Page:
Writer Interview: Stacy Hawks

This Writer Wednesday, the spotlight shines on author and podcast host Stacy Hawks!


This fellow southern storyteller is full of writing insight and quotes as rich as mountain molasses. She has a cat named Zelda Fitzgerald and like many of us writers, she often pens notes, or even a book chapter, on her phone. Thank goodness for technology!


Stacy is the author of two historical fiction works Dividing Ridge, and her most recent novel, Devils Ridge. She is the host of The Writing Wall podcast, which spotlights indie authors and poets.

You can follow Stacy on Instagram @dividingridgeauthor and on Facebook @dividingridge37.


A quick note:


During this interview, you might note that many of the questions include the word “we” as if “we” asked them. Well, we did. This detail is meant to include you, my dear reader, and I do hope you enjoy each interview published to this blog!


Additionally, please note that each interview answer is the author's own words and the interviews in The Intuitive Storyteller blog are intended for informational and educational purposes only.



Stacy Hawks is a resident of Alleghany County, North Carolina, located in the Blue Ridge Mountains. She is a graduate of Wilkes Community College with an A.A. in History, holds a Bachelor of Arts in History from Brevard College, and an MEd. from Liberty University. In 2022, her debut novel Dividing Ridge: the Unsolved Murder of Elva Brannock won the North Carolina Society of Historians Award for Excellence and became the first North Carolina Literary Map novel in her county. While attending Brevard College, Stacy focused on the creation of the Blue Ridge Parkway as well as its impact on her local community and surrounding Appalachia. Her passions include photography, poetry, and reading presidential biographies. Among her debut novel Dividing Ridge, she has also published three poetry collections, and a second novel titled Devils Ridge, each available on Amazon. In 2019, Stacy was featured as an Author in Residence for Appalachian Memory Keepers. Stacy’s stories highlight the history of events, places, and people of the rural mountain community she is proud to call home.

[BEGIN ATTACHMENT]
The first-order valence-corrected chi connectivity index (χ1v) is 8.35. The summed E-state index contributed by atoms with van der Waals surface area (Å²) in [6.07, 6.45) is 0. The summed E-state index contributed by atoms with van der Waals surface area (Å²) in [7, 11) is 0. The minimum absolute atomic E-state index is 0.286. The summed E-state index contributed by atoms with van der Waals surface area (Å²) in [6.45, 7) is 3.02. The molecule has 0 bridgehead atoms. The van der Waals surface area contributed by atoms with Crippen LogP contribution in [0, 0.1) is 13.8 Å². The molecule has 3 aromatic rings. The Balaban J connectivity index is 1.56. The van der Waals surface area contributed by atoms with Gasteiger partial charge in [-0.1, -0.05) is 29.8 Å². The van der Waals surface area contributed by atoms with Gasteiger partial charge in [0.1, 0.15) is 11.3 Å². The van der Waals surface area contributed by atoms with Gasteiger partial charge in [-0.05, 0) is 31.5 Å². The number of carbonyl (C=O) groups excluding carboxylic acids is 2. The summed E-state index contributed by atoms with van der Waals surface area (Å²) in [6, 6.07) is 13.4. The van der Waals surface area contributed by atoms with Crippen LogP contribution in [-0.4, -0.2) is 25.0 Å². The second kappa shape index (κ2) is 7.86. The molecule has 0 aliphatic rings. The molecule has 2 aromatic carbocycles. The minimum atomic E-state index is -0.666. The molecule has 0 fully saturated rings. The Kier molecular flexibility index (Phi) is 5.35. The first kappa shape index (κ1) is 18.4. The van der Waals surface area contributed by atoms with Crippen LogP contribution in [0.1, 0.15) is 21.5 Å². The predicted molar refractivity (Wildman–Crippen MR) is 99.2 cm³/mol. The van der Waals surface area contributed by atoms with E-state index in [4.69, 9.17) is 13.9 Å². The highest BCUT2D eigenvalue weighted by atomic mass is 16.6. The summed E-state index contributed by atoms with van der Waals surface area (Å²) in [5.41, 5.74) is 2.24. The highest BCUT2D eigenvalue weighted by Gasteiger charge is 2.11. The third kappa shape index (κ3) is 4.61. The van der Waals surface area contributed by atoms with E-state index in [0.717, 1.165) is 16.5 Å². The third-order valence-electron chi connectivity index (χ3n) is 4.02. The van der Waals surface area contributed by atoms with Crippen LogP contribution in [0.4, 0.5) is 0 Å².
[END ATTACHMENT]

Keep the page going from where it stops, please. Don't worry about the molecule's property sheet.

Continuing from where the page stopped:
About Devils Ridge


“We are here and it is now. Further than that, all human knowledge is moonshine.” ~ H.L. Mencken. Dark corners, hidden stills, and fast cars linger in the shadow of Devils Ridge. While God rules rural Appalachia, it is soon Man’s Law that is challenged when notorious rum runner Connor Ridge takes on a local deputy who may outpace the moonshiner’s illicit enterprise. With the help of the new Editor in chief, deputy Walter Irwin works to bring Ridge and his gang to justice. Can Irwin stop the shadows of Devils Ridge from swallowing his town whole? Or will they over the law, once and for all?


Stacy’s book Devils Ridge is available now!




And now, the interview:


Stacy, when did you first know you wanted to be a writer?